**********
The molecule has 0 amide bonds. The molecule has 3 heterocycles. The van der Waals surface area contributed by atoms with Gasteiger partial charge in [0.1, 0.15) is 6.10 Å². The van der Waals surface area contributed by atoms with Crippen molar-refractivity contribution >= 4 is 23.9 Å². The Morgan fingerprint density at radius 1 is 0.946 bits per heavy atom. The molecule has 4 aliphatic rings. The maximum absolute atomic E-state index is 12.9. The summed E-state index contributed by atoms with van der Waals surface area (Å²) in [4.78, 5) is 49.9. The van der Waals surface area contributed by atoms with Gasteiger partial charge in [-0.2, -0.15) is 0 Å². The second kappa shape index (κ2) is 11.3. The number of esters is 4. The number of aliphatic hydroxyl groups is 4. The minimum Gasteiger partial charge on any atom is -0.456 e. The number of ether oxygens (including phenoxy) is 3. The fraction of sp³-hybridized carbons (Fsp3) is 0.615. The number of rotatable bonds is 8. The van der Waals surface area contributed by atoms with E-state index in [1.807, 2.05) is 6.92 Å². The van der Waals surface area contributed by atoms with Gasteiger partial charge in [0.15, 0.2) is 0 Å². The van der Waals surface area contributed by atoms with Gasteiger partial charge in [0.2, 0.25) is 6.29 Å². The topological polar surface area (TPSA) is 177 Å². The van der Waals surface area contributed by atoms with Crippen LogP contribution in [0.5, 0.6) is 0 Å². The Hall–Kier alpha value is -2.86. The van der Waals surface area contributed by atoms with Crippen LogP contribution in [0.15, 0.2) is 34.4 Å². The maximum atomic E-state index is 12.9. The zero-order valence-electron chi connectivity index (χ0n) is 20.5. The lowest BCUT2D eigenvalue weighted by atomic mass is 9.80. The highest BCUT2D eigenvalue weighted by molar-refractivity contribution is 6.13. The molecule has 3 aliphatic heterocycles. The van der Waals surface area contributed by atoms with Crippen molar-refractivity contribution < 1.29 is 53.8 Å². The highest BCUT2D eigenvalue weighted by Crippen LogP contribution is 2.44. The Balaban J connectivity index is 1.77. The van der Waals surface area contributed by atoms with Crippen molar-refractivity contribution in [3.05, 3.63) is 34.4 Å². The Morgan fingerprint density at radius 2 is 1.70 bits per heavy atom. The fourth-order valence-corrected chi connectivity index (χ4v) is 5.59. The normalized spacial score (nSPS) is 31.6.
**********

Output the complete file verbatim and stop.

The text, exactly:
The molecule has 0 amide bonds. The molecule has 3 heterocycles. The van der Waals surface area contributed by atoms with Gasteiger partial charge in [0.1, 0.15) is 6.10 Å². The van der Waals surface area contributed by atoms with Crippen molar-refractivity contribution >= 4 is 23.9 Å². The Morgan fingerprint density at radius 1 is 0.946 bits per heavy atom. The molecule has 4 aliphatic rings. The maximum absolute atomic E-state index is 12.9. The summed E-state index contributed by atoms with van der Waals surface area (Å²) in [4.78, 5) is 49.9. The van der Waals surface area contributed by atoms with Gasteiger partial charge in [-0.2, -0.15) is 0 Å². The second kappa shape index (κ2) is 11.3. The number of esters is 4. The number of aliphatic hydroxyl groups is 4. The minimum Gasteiger partial charge on any atom is -0.456 e. The number of ether oxygens (including phenoxy) is 3. The fraction of sp³-hybridized carbons (Fsp3) is 0.615. The number of rotatable bonds is 8. The van der Waals surface area contributed by atoms with E-state index in [1.807, 2.05) is 6.92 Å². The van der Waals surface area contributed by atoms with Gasteiger partial charge in [0.15, 0.2) is 0 Å². The van der Waals surface area contributed by atoms with Gasteiger partial charge in [0.2, 0.25) is 6.29 Å². The topological polar surface area (TPSA) is 177 Å². The van der Waals surface area contributed by atoms with Crippen LogP contribution in [0.5, 0.6) is 0 Å². The Hall–Kier alpha value is -2.86. The van der Waals surface area contributed by atoms with Crippen LogP contribution in [0.15, 0.2) is 34.4 Å². The maximum atomic E-state index is 12.9. The zero-order valence-electron chi connectivity index (χ0n) is 20.5. The lowest BCUT2D eigenvalue weighted by atomic mass is 9.80. The highest BCUT2D eigenvalue weighted by molar-refractivity contribution is 6.13. The molecule has 3 aliphatic heterocycles. The van der Waals surface area contributed by atoms with Crippen molar-refractivity contribution < 1.29 is 53.8 Å². The highest BCUT2D eigenvalue weighted by Crippen LogP contribution is 2.44. The Balaban J connectivity index is 1.77. The van der Waals surface area contributed by atoms with Crippen molar-refractivity contribution in [3.05, 3.63) is 34.4 Å². The Morgan fingerprint density at radius 2 is 1.70 bits per heavy atom. The fourth-order valence-corrected chi connectivity index (χ4v) is 5.59. The normalized spacial score (nSPS) is 31.6.